With the presentation of the 996 in 1997, Porsche was entering new territory. The sports car was the first series 911 with water cooling. This was necessary because new statutory exhaust regulations meant that Porsche had to use a four-valve cylinder head, which could only be cooled reliably in all operating situations with water. At the same time, this four-valve technology enabled the basic six-cylinder boxer to deliver 300 PS, and it was trailblazing in terms of emissions, noise and consumption. And everything else about the 996 was new: the body was 18.5 centimetres longer and 3 cm wider, while the styling and assistance systems were also new. And the parts-sharing strategy with the Boxster was another new innovation. Thanks to high-strength steel and new production methods, the 996 weighed around 50 kilograms less than its predecessor.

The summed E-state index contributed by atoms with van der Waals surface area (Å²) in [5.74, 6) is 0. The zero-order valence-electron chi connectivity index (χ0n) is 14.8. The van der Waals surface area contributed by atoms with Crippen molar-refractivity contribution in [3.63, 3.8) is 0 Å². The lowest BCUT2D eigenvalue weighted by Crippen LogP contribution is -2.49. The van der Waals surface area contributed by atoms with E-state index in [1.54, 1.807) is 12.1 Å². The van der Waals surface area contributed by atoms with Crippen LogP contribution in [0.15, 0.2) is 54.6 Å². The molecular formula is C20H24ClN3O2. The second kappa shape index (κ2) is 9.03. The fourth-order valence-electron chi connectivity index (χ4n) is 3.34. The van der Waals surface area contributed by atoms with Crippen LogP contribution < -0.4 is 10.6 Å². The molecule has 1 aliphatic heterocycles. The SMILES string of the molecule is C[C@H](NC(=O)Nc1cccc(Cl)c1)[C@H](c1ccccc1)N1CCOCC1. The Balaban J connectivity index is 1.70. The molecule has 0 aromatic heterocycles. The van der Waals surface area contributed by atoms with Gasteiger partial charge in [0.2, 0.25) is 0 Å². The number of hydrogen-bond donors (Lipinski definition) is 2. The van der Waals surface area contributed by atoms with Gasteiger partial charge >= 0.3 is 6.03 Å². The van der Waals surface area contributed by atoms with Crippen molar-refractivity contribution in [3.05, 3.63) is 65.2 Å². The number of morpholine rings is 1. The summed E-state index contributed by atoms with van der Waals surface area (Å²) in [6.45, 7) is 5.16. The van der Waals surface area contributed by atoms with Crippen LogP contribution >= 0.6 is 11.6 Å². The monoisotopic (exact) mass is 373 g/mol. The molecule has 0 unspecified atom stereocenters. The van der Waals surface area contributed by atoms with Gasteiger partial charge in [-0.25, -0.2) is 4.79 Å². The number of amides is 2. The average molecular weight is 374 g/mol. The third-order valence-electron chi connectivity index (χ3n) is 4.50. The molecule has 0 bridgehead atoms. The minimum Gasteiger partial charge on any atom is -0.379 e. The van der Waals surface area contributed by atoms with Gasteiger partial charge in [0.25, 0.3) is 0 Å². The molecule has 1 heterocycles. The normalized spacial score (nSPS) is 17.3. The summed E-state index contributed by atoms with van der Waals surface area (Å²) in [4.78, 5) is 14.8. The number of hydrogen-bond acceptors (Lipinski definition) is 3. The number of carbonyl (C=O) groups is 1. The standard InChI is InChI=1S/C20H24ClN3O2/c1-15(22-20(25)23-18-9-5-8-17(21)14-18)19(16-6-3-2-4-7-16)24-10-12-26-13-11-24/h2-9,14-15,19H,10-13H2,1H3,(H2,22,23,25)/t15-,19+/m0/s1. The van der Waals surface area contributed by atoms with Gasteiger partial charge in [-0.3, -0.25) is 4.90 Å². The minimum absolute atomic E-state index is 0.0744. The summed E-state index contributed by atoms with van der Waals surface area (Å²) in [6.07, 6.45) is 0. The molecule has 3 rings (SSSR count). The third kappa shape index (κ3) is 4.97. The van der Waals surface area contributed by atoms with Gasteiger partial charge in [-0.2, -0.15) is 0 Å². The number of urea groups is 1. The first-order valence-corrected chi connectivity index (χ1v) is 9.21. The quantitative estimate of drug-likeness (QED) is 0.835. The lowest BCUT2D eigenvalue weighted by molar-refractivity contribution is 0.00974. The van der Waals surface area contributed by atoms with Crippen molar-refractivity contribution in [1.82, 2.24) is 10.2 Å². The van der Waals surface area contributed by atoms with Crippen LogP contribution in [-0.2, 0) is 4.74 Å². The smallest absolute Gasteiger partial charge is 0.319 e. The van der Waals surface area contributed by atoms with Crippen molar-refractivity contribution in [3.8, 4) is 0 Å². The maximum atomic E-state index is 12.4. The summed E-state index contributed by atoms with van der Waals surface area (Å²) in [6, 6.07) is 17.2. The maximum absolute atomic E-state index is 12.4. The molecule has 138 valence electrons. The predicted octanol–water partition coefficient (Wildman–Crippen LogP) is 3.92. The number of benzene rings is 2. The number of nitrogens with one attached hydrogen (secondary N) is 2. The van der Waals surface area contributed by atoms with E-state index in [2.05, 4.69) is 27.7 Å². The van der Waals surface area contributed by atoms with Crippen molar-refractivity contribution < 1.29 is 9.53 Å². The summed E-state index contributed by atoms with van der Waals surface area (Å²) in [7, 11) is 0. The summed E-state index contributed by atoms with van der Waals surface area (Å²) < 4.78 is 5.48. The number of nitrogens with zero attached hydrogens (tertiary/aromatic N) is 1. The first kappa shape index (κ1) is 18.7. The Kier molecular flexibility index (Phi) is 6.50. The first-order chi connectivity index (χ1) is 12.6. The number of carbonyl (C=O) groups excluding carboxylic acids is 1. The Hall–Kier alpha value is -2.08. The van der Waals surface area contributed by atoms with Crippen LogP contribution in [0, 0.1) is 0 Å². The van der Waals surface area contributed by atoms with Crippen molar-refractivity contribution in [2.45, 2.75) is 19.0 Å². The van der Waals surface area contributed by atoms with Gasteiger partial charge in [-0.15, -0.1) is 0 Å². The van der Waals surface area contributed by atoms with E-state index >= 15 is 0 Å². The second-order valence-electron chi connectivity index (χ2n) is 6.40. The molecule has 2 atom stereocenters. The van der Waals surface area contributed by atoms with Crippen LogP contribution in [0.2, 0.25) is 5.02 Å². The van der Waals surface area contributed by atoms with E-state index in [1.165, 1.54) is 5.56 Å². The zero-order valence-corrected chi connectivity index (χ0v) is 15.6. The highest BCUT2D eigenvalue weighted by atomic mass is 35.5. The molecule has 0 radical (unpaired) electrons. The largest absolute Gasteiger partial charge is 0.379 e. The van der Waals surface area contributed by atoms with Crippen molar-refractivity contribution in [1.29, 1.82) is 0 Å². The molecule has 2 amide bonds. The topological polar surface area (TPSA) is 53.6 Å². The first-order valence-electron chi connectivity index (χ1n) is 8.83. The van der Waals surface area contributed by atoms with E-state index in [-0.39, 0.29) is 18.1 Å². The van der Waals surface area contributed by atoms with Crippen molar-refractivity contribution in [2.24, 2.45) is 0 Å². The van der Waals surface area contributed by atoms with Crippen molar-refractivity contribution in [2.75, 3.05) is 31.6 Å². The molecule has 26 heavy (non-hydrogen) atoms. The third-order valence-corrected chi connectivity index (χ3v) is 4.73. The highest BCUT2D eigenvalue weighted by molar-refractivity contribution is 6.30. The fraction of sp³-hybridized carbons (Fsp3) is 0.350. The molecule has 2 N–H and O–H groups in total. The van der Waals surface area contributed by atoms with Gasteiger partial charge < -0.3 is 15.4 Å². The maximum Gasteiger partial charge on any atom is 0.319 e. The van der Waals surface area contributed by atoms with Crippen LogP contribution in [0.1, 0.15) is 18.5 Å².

With the 996 generation, Porsche discovered a path to the future. The 996 was based on a new platform that enabled parallel development with the already-launched Boxster. The new model was also bigger, offering significantly more space and comfort. Aside from the name and the engine layout, Porsche kept only the crest on the bonnet, the wheel hub covers, the steering wheel and the airbags from the previous 993. Walter Röhrl, two-time rally world champion and consultant at Porsche since 1993, collaborated with racing engineer Roland Kussmaul to develop a dream car: the first Porsche 911 GT3. Röhrl rhapsodises even now: “A milestone for me. A racing car for the road.”
With the mid-life model update in 2002, the regular 996 was given the front headlights of 911 Turbo model, which were rounded off at the bottom so as to differentiate it more clearly from the Boxster. The starting price of the 911 Carrera Coupé of model year 1998 was 135,610 Deutschmarks. Between 1998 and 2005, Porsche built 175,262 examples of the 996.